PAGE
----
New persons in Southeast Asia

Type

Double Panel

Part 1

Session 1
Wed 09:00–10:30 Room 1.201

Part 2

Session 2
Wed 11:00–12:30 Room 1.201

Convener

Abstract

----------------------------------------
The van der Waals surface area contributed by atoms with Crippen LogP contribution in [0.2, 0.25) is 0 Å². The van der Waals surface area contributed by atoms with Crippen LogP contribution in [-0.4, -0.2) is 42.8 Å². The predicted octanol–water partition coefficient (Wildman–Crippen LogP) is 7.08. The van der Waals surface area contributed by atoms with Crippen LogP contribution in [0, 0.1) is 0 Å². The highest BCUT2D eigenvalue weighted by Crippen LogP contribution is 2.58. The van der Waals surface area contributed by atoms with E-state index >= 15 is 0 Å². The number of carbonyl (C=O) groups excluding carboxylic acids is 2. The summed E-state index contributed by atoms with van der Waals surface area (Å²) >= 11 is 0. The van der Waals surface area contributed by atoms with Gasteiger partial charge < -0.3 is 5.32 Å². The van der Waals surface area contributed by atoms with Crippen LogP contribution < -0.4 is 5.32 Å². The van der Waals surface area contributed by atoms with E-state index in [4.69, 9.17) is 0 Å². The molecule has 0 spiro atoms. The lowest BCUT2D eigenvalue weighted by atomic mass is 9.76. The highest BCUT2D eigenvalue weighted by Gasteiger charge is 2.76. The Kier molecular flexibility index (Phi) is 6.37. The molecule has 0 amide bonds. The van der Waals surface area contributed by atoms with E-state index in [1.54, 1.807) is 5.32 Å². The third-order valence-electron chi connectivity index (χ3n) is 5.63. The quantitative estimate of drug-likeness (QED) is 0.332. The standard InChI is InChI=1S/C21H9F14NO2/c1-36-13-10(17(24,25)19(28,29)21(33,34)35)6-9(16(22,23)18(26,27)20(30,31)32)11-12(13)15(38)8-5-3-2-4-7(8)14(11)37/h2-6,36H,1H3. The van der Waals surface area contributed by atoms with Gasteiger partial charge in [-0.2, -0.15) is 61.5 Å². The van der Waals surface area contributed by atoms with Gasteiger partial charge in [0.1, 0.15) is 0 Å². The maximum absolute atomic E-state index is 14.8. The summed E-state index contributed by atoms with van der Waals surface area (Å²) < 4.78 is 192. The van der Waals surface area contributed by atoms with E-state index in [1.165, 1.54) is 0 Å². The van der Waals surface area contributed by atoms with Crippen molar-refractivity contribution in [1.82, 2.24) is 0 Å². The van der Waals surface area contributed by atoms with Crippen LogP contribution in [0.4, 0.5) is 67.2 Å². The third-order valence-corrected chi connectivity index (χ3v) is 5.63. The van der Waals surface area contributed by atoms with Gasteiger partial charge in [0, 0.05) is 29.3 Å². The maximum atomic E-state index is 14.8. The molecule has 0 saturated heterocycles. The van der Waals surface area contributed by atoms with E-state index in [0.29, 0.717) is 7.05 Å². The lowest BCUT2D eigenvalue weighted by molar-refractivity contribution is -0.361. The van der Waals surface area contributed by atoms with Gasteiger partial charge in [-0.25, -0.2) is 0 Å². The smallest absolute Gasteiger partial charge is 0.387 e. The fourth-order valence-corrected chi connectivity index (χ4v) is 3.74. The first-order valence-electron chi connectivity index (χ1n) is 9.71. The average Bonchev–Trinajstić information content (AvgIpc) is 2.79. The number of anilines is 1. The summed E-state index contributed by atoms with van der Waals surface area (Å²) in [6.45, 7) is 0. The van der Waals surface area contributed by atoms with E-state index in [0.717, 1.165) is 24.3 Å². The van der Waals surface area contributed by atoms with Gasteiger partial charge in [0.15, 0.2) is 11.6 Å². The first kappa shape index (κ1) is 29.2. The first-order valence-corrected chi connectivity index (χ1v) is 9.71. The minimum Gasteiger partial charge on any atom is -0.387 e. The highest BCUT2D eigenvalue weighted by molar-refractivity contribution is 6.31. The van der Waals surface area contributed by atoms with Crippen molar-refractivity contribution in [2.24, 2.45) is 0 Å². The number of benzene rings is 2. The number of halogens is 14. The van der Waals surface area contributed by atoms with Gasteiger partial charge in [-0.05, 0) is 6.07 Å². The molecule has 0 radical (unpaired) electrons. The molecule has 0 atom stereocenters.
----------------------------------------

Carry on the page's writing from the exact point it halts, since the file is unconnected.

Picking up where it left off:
This panel examines the emergence of new persons across various settings and historical periods in South East Asia. How do new kinds of person emerge and with what consequences—biographical, relational, ethical, as well as political? How and why might such newness be defined, experienced, aspired for, imposed, rejected, or reworked? To what extent does the emergence of new persons entail a rupture with the past? How does newness co-exist or get folded into existing ways of being a person, as well as relationships? In contexts where lives and trajectories appear to be heavily constrained by the past, institutions, policies, or inequalities, how does newness enter the world? What happens in the wake of new modes of being a person? How is newness recalled and narrated? By addressing these and related questions, the panel seeks to develop novel South East Asian perspectives on the analytic importance of foregrounding persons and personhood in understanding processes of rapid social, political, and economic change, thereby contributing to wider conversations on personhood and its generative and transformative potentials. It also aims to develop connections with recent and ongoing work on ethical lives and conundrums, aspirations, as well as work on biography, history, and temporality.